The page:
'Pure thought': Edmonton graduates using brain waves to fly drones
A group of university graduates from Edmonton have created a computer program that allows them to fly drones with brain waves instead of using a remote control.
The project was developed by MacEwan University graduate John Simmonds who wanted to create it for his final school project, telling CTV Edmonton's Dan Grummett in an interview that he was not expecting the technology to work.
But to Simmonds' surprise, it did.
"It just went up and it went right into the roof, went into the wall, broke into a million pieces and we were like, 'Yes!'" said Simmonds.
Using a 3D-printed electroencephalogram (EEG) cap that reads electrical impulses from the scalp, the program converts those impulses to signals that tell the drone what to do and where to go.
The group says flying it takes immense concentration and the pilot must block out all distractions to focus on what "up" and "down" means to them.
"If I wanted the drone to go forward, I was thinking I'm doing a pushup," said fellow MacEwan grad Stephen Doyle. "In my mind, my arms are pushing off the ground."
Each time Doyle imagines doing a push-up, the program records the electrical activity in his brain and uses an algorithm for the drone to interpret it as a direction.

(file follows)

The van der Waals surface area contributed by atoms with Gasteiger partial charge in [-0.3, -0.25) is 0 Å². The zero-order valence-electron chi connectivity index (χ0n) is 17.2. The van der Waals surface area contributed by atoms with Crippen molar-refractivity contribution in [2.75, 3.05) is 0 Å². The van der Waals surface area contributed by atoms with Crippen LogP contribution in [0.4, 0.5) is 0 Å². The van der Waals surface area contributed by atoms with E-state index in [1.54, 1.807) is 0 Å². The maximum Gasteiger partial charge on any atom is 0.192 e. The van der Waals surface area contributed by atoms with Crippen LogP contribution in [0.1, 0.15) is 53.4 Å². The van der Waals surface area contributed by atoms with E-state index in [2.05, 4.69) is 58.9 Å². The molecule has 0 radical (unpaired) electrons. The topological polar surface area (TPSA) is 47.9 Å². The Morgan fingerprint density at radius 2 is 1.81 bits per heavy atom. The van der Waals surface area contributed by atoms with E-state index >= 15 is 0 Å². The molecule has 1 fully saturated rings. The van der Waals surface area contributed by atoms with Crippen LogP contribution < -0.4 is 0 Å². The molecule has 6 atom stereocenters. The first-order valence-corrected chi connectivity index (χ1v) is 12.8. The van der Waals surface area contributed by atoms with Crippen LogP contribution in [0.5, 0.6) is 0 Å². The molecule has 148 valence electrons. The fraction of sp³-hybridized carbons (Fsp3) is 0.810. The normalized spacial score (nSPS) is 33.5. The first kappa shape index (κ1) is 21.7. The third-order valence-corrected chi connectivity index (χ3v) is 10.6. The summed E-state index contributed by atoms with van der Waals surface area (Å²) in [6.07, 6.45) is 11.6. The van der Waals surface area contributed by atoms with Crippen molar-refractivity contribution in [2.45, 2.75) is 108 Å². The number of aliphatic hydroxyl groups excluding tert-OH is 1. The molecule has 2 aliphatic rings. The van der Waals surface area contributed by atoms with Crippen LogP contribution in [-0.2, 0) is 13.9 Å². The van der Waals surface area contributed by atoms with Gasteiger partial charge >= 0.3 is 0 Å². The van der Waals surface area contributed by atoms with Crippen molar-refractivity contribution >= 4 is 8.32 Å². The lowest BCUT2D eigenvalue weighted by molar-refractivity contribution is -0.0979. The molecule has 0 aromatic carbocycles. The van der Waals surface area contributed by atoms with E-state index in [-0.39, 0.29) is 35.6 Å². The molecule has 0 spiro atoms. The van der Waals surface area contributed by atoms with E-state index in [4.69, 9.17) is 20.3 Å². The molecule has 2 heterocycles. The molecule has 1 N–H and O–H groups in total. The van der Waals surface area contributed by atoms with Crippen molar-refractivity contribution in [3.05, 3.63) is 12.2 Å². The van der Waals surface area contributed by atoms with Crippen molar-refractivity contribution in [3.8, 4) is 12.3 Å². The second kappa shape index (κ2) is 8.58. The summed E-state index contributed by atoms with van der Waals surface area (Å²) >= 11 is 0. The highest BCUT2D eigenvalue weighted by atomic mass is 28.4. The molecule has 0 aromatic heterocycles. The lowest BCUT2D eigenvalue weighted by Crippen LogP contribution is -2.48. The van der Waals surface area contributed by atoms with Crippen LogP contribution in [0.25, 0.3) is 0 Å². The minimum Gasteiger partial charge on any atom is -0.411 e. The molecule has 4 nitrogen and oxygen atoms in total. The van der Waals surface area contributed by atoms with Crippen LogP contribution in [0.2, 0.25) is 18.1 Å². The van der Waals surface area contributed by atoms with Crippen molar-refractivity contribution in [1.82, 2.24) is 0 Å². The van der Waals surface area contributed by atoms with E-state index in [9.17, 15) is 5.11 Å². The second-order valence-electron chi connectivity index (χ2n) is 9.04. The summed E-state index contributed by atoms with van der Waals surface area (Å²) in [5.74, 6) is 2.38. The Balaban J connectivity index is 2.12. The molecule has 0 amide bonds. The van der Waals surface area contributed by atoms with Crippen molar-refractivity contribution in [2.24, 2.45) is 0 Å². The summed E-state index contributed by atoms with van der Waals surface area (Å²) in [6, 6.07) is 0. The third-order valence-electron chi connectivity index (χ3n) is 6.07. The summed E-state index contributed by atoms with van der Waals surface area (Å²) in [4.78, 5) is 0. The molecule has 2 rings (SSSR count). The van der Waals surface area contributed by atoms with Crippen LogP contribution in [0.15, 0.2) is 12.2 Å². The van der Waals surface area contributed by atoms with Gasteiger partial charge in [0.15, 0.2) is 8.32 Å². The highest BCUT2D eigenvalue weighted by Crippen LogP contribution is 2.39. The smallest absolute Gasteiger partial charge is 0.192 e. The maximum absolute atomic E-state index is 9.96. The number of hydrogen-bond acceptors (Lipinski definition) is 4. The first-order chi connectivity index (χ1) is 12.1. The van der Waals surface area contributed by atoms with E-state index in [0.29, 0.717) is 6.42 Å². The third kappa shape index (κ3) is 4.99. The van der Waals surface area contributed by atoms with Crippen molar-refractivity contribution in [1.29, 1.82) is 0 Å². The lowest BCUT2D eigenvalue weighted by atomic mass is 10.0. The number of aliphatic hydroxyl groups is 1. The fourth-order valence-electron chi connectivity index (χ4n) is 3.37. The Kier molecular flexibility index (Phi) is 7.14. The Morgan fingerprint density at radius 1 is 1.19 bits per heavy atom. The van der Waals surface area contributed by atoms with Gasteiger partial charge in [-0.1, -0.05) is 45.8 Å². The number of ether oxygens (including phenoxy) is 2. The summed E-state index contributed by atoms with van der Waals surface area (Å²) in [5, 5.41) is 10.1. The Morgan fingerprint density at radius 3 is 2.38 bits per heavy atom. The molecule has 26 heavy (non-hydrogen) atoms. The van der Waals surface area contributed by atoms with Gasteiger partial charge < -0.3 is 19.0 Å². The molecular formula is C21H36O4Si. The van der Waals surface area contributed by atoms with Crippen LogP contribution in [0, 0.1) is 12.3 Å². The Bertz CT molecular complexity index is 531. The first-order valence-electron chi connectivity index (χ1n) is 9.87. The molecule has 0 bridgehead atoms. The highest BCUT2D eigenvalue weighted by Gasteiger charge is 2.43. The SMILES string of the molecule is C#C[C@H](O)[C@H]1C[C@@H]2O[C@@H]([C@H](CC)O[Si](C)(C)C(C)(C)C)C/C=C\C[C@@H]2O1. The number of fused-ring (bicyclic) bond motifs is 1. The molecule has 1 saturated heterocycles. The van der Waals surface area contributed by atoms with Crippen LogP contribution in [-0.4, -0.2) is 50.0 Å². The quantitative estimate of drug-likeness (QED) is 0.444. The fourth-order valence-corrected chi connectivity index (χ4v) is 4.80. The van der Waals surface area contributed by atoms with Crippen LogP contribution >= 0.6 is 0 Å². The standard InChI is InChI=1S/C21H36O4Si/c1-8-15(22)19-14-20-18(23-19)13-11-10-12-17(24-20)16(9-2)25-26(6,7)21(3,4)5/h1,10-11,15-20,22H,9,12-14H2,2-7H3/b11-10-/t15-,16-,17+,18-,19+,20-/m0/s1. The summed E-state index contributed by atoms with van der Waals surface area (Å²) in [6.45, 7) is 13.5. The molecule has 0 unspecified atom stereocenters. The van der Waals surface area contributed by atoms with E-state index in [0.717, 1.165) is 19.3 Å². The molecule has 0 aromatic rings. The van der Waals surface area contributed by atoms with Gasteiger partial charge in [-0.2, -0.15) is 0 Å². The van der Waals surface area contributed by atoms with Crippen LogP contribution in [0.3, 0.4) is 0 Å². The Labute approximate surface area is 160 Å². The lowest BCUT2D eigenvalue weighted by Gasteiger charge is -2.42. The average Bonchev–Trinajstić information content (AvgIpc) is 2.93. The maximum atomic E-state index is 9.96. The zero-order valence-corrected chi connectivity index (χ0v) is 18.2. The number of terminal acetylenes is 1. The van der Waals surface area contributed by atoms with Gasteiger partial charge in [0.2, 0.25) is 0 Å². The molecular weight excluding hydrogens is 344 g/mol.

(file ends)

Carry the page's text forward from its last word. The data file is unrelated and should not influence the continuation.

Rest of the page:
While controlling a drone with one's brain isn't new -- students at the University of Florida previously tapped into the technology a few years ago -- the group says with more research, new versions could have countless applications.
"The idea of [using] pure thought in being able to accomplish a goal opens the door for endless possibilities," said Doyle.
Transport Minister Marc Garneau issued new regulations for the use of drones in Canada earlier this year, from banning drunk droning, to banning drones from flying in airspace near emergency scenes and airports.
There is currently no information on how those rules apply if a Canadian is controlling a drone with telekinesis.
For now the project is progressing slowly, as the grads work regular jobs and continue developing the brain-controlled technology on the weekends.
But they say the project's potential is always on their minds.